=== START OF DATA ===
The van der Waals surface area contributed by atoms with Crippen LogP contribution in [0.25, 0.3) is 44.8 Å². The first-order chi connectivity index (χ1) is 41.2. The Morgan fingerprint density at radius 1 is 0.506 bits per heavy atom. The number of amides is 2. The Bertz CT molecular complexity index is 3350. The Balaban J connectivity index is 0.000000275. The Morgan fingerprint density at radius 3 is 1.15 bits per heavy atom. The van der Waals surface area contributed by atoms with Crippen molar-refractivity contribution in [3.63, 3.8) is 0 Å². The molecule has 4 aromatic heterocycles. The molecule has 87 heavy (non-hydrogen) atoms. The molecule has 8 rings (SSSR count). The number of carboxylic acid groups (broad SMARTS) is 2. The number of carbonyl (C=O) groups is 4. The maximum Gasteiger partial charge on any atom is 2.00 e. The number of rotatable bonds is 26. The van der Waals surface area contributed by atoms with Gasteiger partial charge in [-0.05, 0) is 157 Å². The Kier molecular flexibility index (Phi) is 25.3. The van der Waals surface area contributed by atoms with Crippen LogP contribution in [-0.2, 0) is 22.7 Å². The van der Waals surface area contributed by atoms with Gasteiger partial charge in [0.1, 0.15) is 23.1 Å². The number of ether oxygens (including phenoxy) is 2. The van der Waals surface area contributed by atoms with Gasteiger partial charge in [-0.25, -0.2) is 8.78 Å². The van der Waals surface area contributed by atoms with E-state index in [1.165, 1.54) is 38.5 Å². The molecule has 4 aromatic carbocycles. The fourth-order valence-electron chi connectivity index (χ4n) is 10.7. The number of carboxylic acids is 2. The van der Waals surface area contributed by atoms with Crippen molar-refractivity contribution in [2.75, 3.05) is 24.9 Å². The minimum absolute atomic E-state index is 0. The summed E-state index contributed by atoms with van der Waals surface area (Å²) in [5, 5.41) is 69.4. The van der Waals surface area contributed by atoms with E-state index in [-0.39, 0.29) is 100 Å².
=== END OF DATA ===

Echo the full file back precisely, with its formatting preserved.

The van der Waals surface area contributed by atoms with Crippen LogP contribution in [0.25, 0.3) is 44.8 Å². The first-order chi connectivity index (χ1) is 41.2. The Morgan fingerprint density at radius 1 is 0.506 bits per heavy atom. The number of amides is 2. The Bertz CT molecular complexity index is 3350. The Balaban J connectivity index is 0.000000275. The Morgan fingerprint density at radius 3 is 1.15 bits per heavy atom. The van der Waals surface area contributed by atoms with Crippen molar-refractivity contribution in [3.63, 3.8) is 0 Å². The molecule has 4 aromatic heterocycles. The molecule has 87 heavy (non-hydrogen) atoms. The molecule has 8 rings (SSSR count). The number of carboxylic acid groups (broad SMARTS) is 2. The number of carbonyl (C=O) groups is 4. The maximum Gasteiger partial charge on any atom is 2.00 e. The number of rotatable bonds is 26. The van der Waals surface area contributed by atoms with Gasteiger partial charge in [-0.05, 0) is 157 Å². The Kier molecular flexibility index (Phi) is 25.3. The van der Waals surface area contributed by atoms with Crippen LogP contribution in [-0.2, 0) is 22.7 Å². The van der Waals surface area contributed by atoms with Gasteiger partial charge in [0.1, 0.15) is 23.1 Å². The number of ether oxygens (including phenoxy) is 2. The van der Waals surface area contributed by atoms with Gasteiger partial charge in [-0.25, -0.2) is 8.78 Å². The van der Waals surface area contributed by atoms with E-state index in [1.165, 1.54) is 38.5 Å². The molecule has 4 aromatic carbocycles. The fourth-order valence-electron chi connectivity index (χ4n) is 10.7. The number of carboxylic acids is 2. The van der Waals surface area contributed by atoms with Crippen molar-refractivity contribution in [2.75, 3.05) is 24.9 Å². The minimum absolute atomic E-state index is 0. The summed E-state index contributed by atoms with van der Waals surface area (Å²) in [5, 5.41) is 69.4. The van der Waals surface area contributed by atoms with E-state index in [-0.39, 0.29) is 100 Å².